(Tiarella cordifolia) Saxifrage family.
FlowersWhite, small, feathery, borne in a close raceme at the top of a scape 6 to 12 in. high. Calyx white, 5-lobed ; 5 clawed petals ; 10 stamens, long-exserted ; 1 pistil with 2 styles. Leaves : Long-petioled from the rootstock or runners, rounded or broadly heart-shaped, 3 to 7-lobed, toothed, often downy along veins beneath.
Preferred HabitatRich, moist woods, especially along mountains. Flowering SeasonAprilMay.
DistributionNova Scotia to Georgia, and westward scarcely to the Mississippi.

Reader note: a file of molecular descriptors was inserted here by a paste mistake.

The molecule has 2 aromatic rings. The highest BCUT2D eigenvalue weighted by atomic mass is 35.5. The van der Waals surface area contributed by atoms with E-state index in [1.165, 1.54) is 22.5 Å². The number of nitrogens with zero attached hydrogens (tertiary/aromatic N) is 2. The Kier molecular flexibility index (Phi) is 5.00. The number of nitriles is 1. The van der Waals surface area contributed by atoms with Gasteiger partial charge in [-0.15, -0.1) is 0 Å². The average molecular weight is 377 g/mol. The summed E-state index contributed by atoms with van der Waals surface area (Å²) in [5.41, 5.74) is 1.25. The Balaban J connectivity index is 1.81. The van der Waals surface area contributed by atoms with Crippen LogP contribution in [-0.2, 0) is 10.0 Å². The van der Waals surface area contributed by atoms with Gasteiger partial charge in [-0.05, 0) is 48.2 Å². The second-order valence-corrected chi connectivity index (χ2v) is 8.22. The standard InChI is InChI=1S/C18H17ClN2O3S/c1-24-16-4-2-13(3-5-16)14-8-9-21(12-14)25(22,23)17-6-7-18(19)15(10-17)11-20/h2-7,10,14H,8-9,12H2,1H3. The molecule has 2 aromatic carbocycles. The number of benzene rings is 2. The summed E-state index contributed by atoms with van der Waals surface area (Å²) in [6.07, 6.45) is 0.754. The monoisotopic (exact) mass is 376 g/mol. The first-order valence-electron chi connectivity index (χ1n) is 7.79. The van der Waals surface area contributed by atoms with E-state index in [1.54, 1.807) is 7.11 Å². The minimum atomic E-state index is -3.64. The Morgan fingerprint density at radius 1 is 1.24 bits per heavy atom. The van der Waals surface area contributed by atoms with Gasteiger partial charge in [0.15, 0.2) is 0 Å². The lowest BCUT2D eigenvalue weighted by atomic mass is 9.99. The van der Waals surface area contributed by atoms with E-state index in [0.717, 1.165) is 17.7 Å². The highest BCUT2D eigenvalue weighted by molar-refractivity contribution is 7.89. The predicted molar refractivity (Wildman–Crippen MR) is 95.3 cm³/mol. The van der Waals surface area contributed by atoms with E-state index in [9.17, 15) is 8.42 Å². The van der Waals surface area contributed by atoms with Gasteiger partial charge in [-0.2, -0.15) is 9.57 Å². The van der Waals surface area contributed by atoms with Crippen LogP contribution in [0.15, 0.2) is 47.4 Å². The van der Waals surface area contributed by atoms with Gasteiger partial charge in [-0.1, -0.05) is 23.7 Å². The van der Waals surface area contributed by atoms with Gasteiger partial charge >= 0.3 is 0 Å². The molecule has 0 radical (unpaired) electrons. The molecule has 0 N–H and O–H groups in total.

Fuzzy, bright white foam-flowers are most conspicuous in the forest when seen against their unevenly colored leaves that carpet the ground. A relative, the true Mitrewort or Bishop’s Cap (Mittella diphylla), with similar foliage, except that two opposite leaves may be found almost seated near the middle of its hairy stem, has its flowers rather distantly scattered on the raceme, and their fine petals deeply cut like fringe. Both species maybe found in bloom at the same time, offering an opportunity for comparison to the confused novice. Now, tiarella, meaning a little tiara, and mitella, a little mitre, refer, of course, to the odd forms of their seed-cases ; but all of us are not gifted with the imaginative eyes of Linnaeus, who named the plants. Xenophon’s assertion that the royal tiara or turban of the Persians was encircled with a crown helps us no more to see what Linnaeus saw in the one case than the fact that the papal mitre is encircled by three crowns helps in the other. And as for the lofty, two-peaked cap worn by bishops in the Roman Church, a dozen plants, with equal propriety, might be said to wear it.